Calls for better services, new family reunification scheme and legal access to Ireland for refugees
More must be done to address the health and social care needs of vulnerable migrants, asylum seekers and refugees arriving into the country, according to a new report from the Royal College of Physicians.
The review was published today as new figures showed the number of people forcible displaced by conflict reached its highest ever recorded level last year.
Over 65 million people across the world were either refugees, awaiting asylum decisions or internally displaced at the end of 2015, statistics from the UN Refugee Agency showed.
Ireland has committed to taking in 4,000 people by the end of 2017 under the EU relocation programme.
But health experts and NGOs have warned that greater efforts are needed to meet the needs of refugees and migrants resettling here.
The report by the RCPI said early screening for chronic diseases, mental health issues and infectious diseases should be ensured for all migrants, including those who are undocumented.
It also called for immediate access to primary care, sexual and reproductive health and mental health services that are culturally and linguistically competent.
Funding for additional vaccinations for asylum seekers and refugees should additionally be ring-fenced so that vaccines can be administered in a timely manner, the report said.
The study also recommended that specialised services, such as psychotherapy for survivors of torture and other traumas, be available and accessible for those who need them, wherever they are resettled.
The co-author of the paper, Dr Anne Dee, said: “We welcome the government’s approach to accepting those fleeing war in the Middle East.
“However, the complicated physical and mental healthcare needs of these people must be met in an appropriate fashion, with adequate interpretation and social supports to encourage full integration into Irish society in the long term.”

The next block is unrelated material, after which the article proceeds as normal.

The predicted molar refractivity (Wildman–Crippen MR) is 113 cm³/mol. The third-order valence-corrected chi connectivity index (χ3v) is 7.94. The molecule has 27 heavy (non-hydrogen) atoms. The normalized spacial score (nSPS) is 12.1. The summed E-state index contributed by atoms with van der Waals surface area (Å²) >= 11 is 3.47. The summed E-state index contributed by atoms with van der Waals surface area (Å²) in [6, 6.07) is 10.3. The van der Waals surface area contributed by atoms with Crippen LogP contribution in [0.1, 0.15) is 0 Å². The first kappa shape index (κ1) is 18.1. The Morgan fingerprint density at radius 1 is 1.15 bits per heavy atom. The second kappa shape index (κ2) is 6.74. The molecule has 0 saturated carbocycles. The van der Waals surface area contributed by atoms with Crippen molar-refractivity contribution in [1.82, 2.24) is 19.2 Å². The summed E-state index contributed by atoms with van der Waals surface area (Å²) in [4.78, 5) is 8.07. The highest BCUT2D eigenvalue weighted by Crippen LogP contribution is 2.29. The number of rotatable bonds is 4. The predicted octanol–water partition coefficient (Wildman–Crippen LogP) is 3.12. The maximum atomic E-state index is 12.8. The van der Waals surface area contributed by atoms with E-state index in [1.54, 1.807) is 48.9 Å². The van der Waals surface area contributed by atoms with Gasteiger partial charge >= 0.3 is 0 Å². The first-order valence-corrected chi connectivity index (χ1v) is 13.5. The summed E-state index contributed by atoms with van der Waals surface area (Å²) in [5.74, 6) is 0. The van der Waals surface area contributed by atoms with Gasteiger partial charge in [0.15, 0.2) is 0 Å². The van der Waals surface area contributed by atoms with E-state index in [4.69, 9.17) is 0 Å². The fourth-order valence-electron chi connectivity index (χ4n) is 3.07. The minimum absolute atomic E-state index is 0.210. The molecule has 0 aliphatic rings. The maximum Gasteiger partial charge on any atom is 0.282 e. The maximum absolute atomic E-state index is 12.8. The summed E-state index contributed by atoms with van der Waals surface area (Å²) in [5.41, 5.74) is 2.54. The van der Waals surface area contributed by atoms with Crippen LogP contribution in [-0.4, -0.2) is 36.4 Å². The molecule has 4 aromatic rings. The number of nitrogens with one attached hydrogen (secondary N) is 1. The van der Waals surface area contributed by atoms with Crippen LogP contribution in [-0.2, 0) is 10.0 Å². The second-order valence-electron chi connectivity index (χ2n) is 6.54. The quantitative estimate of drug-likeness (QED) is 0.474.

Meanwhile, the Irish Refugee Council (IRC) has called for safe and legal access to Ireland for refugees.
The NGO’s CEO, Sue Conlan, said: “The Irish government responded to the immediate challenge of the current crisis by providing naval vessels for search and rescue in the Mediterranean and opting in to the EU relocation and resettlement programme.
"But that now needs to be followed by opening up the opportunities to provide a greater number of refugees safe and legal ways to travel to Ireland without placing themselves and their families at great risk."
In a document sent to all TDs, the charity recommended a raft of measures to support displaced people, including the use of humanitarian visas, an extended humanitarian assistance scheme, private sponsorship programmes and a fair family reunification procedure.
The Immigrant Council of Ireland requested a firm timeline for the arrival of 4,000 refugees into Ireland, with a comprehensive integration plan involving local communities.
It said today that reports of increases in child trafficking for sexual exploitation must be responded to by enacting the Sexual Offences Bill to ensure “Ireland is not seen as a soft target by human traffickers”.